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Planet Earth

Getting Personal: How I Rallied Locals to Help Save Madagascar’s Lemurs

By Patricia WrightSeptember 1, 2012 5:00 AM
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Illustration by Zina Saunders | NULL

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Primatologist Patricia Wright traveled to Madagascar in 1986, when Duke University sent her to try to locate the greater bamboo lemur, a primate species no one had seen in 50 years. Not only did she find it, but she also discovered another, unknown primate, the golden bamboo lemur. Unfortunately, both lemurs lived in a rainforest threatened by logging. So Wright decided to transform the area into Ranomafana National Park, protecting it from deforestation and hunting. She continues to conduct research there today. In her own words, this is how it came about.

It was a terrible time. The new species I discovered and the greater bamboo lemur were both about to go extinct because of deforestation. The head of the Department of Water and Forests in Madagascar said they could make the place a protected area, but it would take a lot of money and the department had none. That’s the day I became a conservationist. I raised the funds through grants from government and nonprofit programs, but the biggest challenge was that, to make a park, I had to walk the area and decide where the boundary should be. And I had to convince everybody who lived in and around the park that this was a good idea. Madagascar has extremely steep mountains, and it was slippery because we were in a rainforest. There were no trails and the maps weren’t accurate. And we had to carry rice for ourselves, our porters, the villagers we might meet. Trips were limited to seven days because that was as much rice as we could carry. Then we’d have to go back, get more rice, and start again.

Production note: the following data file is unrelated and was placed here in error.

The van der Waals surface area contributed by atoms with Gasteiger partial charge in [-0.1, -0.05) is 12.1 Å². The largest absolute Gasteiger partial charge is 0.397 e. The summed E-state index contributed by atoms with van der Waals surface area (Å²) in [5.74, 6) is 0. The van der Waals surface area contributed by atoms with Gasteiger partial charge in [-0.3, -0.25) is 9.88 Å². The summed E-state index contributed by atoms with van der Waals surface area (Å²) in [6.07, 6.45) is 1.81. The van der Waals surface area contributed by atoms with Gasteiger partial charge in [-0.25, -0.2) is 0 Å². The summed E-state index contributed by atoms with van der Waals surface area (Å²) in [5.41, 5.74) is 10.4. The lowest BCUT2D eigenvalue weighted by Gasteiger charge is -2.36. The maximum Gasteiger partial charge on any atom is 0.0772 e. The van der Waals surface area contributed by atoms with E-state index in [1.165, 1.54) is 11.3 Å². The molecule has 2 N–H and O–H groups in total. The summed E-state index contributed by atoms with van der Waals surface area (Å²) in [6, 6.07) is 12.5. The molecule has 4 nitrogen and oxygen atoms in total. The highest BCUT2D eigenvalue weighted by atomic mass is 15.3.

Whenever we got to a village, everybody would be terrified. The last time they had seen a white face was in 1947, when they rebelled against French rule and many locals were massacred. We’d walk into a village and people would take off running. Children were screaming. We would just stand there until one of the elders came out. Then we would show him our paperwork and he would call everybody back and say, “OK, they’re not coming to eat us or kill us; they’re here to talk.”

We were told by our guide that we couldn’t go anywhere unless we brought this local rum. It’s some of the strongest alcohol I’ve ever had, really powerful stuff. It was the custom, so we had to drink it in every village. There was a lot of hiking and a lot of drinking. After seven trips over six months, all the villagers had agreed and we’d delineated the park, but I was very, very sick.

When I got back to Duke, the doctors were amazed. I had seven different kinds of parasites, including malaria, tapeworms, hookworms, and Giardia, which infects the small intestine. It took me two weeks to get back to normal. For a while I didn’t know if I was going to make it or not.

As told to Steven Kotlar

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